Scam Email received June 18, 2018 from email@example.com
-Partnership. – firstname.lastname@example.org
I wish to seek your consent to partner with me. I will like to present you as the beneficiary to the total sum of $9,500,000.00 USD belonging to a deceased client of my law firm who has same last name as you. A preliminary search through Ancestry DNA program has revealed that you might be distant relative to my deceased client. No other relatives have been located till date. This is 100% legitimate and risk free as I will provide the legal expertise to guide you through the process. After your acceptance, I will present to you the original certificate of deposit to show proof of funds and documents will be prepared to back up your claim. This claim requires a high level of confidentiality and may take up to thirty (30) days from the date of receipt of your consent to process. Please contact me at your earliest convenience and forward to me your first and last name with full contact address to enable me file necessary paperwork for the release of the funds to you. Regards, David D. MacLeod MacLeod Law Firm 2 Bloor St West, Toronto, Ontario Canada M4W 3E2 email@example.com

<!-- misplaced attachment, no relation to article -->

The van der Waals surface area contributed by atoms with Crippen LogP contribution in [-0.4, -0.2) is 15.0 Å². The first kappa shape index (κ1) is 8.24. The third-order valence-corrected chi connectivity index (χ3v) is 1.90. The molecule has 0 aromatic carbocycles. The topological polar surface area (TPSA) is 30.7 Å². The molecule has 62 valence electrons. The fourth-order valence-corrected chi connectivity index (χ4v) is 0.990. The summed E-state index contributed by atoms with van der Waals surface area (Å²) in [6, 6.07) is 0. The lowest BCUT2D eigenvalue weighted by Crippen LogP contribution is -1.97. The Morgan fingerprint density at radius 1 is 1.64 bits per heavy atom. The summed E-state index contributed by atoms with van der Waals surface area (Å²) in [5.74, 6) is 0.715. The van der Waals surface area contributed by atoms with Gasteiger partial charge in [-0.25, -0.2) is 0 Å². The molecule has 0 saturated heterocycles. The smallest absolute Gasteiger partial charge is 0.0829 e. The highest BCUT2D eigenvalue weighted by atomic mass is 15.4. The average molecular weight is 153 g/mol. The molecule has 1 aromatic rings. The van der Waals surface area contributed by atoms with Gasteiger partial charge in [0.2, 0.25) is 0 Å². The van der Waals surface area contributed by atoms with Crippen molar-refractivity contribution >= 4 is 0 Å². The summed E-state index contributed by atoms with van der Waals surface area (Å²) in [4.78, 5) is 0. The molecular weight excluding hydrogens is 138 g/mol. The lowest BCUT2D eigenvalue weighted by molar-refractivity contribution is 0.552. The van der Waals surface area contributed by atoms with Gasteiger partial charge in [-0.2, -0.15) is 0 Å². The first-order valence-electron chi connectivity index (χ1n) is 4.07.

The above email is a scam. If you still think is legitimate, but you’re still concerned, then follow these steps:
Ten Minutes 10 minutes.
How to check if you received a scam email
- Google the details.
Do a Google search for the persons name/company name that the email has come from.
- Confirm the details.
Visit their website and look for a phone number or email address. Search for the website yourself. Do not assume the details in the email are valid.
- Confirm using the information you have found
Using the details you have researched, call or email the business and ask them to verify the information within the email.
- Check if the email has been sent to multiple people
Google snippets of the email text to see if the same format has been used in the past. eg “Army officer from Syria but now living with the United Nations on asylum”